CALLEBS: Let's talk about some of the kids who are in this film. You have a daughter of Donald Trump, a daughter of the mayor of New York. Just talk about some of these people, what it was like approaching them. These are people that we will hear and read about.

JOHNSON: Well, Ivanca Trump is an interesting case. She one of the people who is actually very supportive of the film. I think when you get a chance to see this documentary you will realize. She's very sharp. She goes to Wharton, she gets straight As. And it was great to have her participate in the project. I think people will see that when they see the film.

CALLEBS: It's interesting; we had a tease a while ago. There was a talk with one kid who said, look, this is Grand Central, one day this is going to be yours. When I was a youngster, I had blocks, but mine were not 42nd, 43rd, 44th, things of that nature. What was it like having to do that?

JOHNSON: That's an interesting situation, where you have an heir to the Vanderbilt-Whitney fortune who was told that Grand Central Station was his at a young age. And he described how it really kind of freaked him out. What he ended up doing is actually taking some time off from school and going to work on an oilrig in southern Texas. He realized that hard work is what made him feel good. It was a way to center himself in life. Now that's what he does.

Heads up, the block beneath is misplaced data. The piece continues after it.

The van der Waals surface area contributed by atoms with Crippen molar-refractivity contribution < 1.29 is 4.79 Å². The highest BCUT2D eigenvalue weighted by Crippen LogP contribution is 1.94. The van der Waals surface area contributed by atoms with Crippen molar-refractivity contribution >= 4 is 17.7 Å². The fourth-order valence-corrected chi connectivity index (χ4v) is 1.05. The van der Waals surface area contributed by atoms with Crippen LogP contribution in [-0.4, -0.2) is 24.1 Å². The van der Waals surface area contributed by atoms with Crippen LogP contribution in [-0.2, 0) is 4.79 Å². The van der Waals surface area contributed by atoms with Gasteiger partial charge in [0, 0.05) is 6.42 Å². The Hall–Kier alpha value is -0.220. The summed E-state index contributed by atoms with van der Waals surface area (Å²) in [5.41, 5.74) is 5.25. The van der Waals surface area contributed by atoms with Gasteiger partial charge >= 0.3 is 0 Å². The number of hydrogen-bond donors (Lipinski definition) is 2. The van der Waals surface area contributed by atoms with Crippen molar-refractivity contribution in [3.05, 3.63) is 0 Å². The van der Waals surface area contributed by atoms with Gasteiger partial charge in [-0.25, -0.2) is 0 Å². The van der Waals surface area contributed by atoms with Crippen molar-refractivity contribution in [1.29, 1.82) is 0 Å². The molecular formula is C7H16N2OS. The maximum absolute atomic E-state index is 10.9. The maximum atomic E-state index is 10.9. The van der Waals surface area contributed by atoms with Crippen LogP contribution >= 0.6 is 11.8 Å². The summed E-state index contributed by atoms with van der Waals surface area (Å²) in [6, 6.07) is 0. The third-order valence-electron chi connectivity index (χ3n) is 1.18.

CALLEBS: How grounded are these people for the most part?

JOHNSON: It's always difficult to generalize. I think this film challenges some stereotypes about people who are born rich. And I think it confirms some stereotypes, as well. I think you see snobbery and you see entitlement. But at the same time you see thoughtful, caring individuals who were aware of privileges they have and are taking advantage of them. CALLEBS: Are you going to hear criticism? People will say look, am I supposed to feel sorry for you? You have hundreds of millions of dollars.

JOHNSON: I don't think the film asks for sympathy. I don't think anyone should feel sorry for anyone in this situation. When you are born rich, you have all these options, you can pursue a career path that you find interesting, there's no need or pressure to start working to get funds just for survival, which is something a lot of people have to struggle with. So I think it's important to remember that people born rich need to take advantage of opportunities, they need to go out there and do something apart from the family's wealth.

CALLEBS: OK. Jamie Johnson, thanks very much. The film is called "Born Rich." It airs on HBO Monday night at 10:00 p.m. It's already opened in Sundance, as I understand it, to rave reviews. You are obviously a very smart, very well spoken young guy. Best of luck to you, and I'm looking forward to seeing this Monday night.

JOHNSON: Thank you so much for having me.